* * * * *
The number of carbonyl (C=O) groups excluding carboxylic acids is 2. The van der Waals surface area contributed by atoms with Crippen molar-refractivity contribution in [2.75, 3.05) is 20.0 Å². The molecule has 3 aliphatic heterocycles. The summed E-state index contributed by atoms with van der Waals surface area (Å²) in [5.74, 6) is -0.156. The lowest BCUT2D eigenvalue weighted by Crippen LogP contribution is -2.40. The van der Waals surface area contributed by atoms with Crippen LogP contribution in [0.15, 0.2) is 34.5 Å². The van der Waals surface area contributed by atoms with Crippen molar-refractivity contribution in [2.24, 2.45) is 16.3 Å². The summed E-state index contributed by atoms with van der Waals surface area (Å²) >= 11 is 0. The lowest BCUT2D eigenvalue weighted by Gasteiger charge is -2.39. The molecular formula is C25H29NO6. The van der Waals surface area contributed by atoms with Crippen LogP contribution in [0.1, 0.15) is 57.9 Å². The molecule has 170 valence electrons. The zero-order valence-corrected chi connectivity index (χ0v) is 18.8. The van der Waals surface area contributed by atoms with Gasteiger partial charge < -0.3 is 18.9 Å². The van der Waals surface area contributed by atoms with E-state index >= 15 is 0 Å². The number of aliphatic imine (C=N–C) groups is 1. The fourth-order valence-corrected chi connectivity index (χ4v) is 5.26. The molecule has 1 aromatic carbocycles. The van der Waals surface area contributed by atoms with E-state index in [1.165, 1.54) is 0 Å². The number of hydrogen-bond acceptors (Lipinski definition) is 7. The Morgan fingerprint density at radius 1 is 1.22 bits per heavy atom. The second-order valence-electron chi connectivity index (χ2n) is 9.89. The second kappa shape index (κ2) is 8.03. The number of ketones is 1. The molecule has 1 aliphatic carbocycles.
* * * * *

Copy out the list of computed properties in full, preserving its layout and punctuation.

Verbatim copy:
The number of carbonyl (C=O) groups excluding carboxylic acids is 2. The van der Waals surface area contributed by atoms with Crippen molar-refractivity contribution in [2.75, 3.05) is 20.0 Å². The molecule has 3 aliphatic heterocycles. The summed E-state index contributed by atoms with van der Waals surface area (Å²) in [5.74, 6) is -0.156. The lowest BCUT2D eigenvalue weighted by Crippen LogP contribution is -2.40. The van der Waals surface area contributed by atoms with Crippen LogP contribution in [0.15, 0.2) is 34.5 Å². The van der Waals surface area contributed by atoms with Crippen molar-refractivity contribution in [2.24, 2.45) is 16.3 Å². The summed E-state index contributed by atoms with van der Waals surface area (Å²) >= 11 is 0. The lowest BCUT2D eigenvalue weighted by Gasteiger charge is -2.39. The molecular formula is C25H29NO6. The van der Waals surface area contributed by atoms with Crippen LogP contribution in [0.1, 0.15) is 57.9 Å². The molecule has 170 valence electrons. The zero-order valence-corrected chi connectivity index (χ0v) is 18.8. The van der Waals surface area contributed by atoms with Gasteiger partial charge < -0.3 is 18.9 Å². The van der Waals surface area contributed by atoms with E-state index >= 15 is 0 Å². The number of aliphatic imine (C=N–C) groups is 1. The fourth-order valence-corrected chi connectivity index (χ4v) is 5.26. The molecule has 1 aromatic carbocycles. The van der Waals surface area contributed by atoms with E-state index in [1.165, 1.54) is 0 Å². The number of hydrogen-bond acceptors (Lipinski definition) is 7. The Morgan fingerprint density at radius 1 is 1.22 bits per heavy atom. The second-order valence-electron chi connectivity index (χ2n) is 9.89. The second kappa shape index (κ2) is 8.03. The number of ketones is 1. The molecule has 1 aliphatic carbocycles.